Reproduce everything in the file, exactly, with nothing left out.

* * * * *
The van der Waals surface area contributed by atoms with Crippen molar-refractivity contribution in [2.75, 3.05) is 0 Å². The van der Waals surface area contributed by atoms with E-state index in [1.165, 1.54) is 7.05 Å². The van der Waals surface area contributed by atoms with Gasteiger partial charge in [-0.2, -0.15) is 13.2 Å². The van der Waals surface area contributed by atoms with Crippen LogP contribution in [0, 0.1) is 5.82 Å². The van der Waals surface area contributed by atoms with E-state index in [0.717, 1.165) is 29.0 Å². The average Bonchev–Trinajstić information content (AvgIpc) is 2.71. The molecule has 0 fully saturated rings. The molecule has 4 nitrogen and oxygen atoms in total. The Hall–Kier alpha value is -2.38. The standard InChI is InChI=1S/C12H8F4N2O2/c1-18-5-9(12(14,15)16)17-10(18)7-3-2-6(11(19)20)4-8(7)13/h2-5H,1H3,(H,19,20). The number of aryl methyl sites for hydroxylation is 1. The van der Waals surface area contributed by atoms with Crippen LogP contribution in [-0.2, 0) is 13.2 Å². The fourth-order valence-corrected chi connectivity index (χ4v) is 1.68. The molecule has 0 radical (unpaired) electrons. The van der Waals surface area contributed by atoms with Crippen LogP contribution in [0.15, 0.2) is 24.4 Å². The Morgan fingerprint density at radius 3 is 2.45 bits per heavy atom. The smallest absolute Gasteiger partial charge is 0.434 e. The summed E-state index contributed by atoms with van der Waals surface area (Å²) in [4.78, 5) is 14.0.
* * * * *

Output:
The van der Waals surface area contributed by atoms with Crippen molar-refractivity contribution in [2.75, 3.05) is 0 Å². The van der Waals surface area contributed by atoms with E-state index in [1.165, 1.54) is 7.05 Å². The van der Waals surface area contributed by atoms with Gasteiger partial charge in [-0.2, -0.15) is 13.2 Å². The van der Waals surface area contributed by atoms with Crippen LogP contribution in [0, 0.1) is 5.82 Å². The van der Waals surface area contributed by atoms with E-state index in [0.717, 1.165) is 29.0 Å². The average Bonchev–Trinajstić information content (AvgIpc) is 2.71. The molecule has 0 fully saturated rings. The molecule has 4 nitrogen and oxygen atoms in total. The Hall–Kier alpha value is -2.38. The standard InChI is InChI=1S/C12H8F4N2O2/c1-18-5-9(12(14,15)16)17-10(18)7-3-2-6(11(19)20)4-8(7)13/h2-5H,1H3,(H,19,20). The number of aryl methyl sites for hydroxylation is 1. The van der Waals surface area contributed by atoms with Crippen LogP contribution in [-0.2, 0) is 13.2 Å². The fourth-order valence-corrected chi connectivity index (χ4v) is 1.68. The molecule has 0 radical (unpaired) electrons. The van der Waals surface area contributed by atoms with Crippen LogP contribution in [0.15, 0.2) is 24.4 Å². The Morgan fingerprint density at radius 3 is 2.45 bits per heavy atom. The smallest absolute Gasteiger partial charge is 0.434 e. The summed E-state index contributed by atoms with van der Waals surface area (Å²) in [4.78, 5) is 14.0.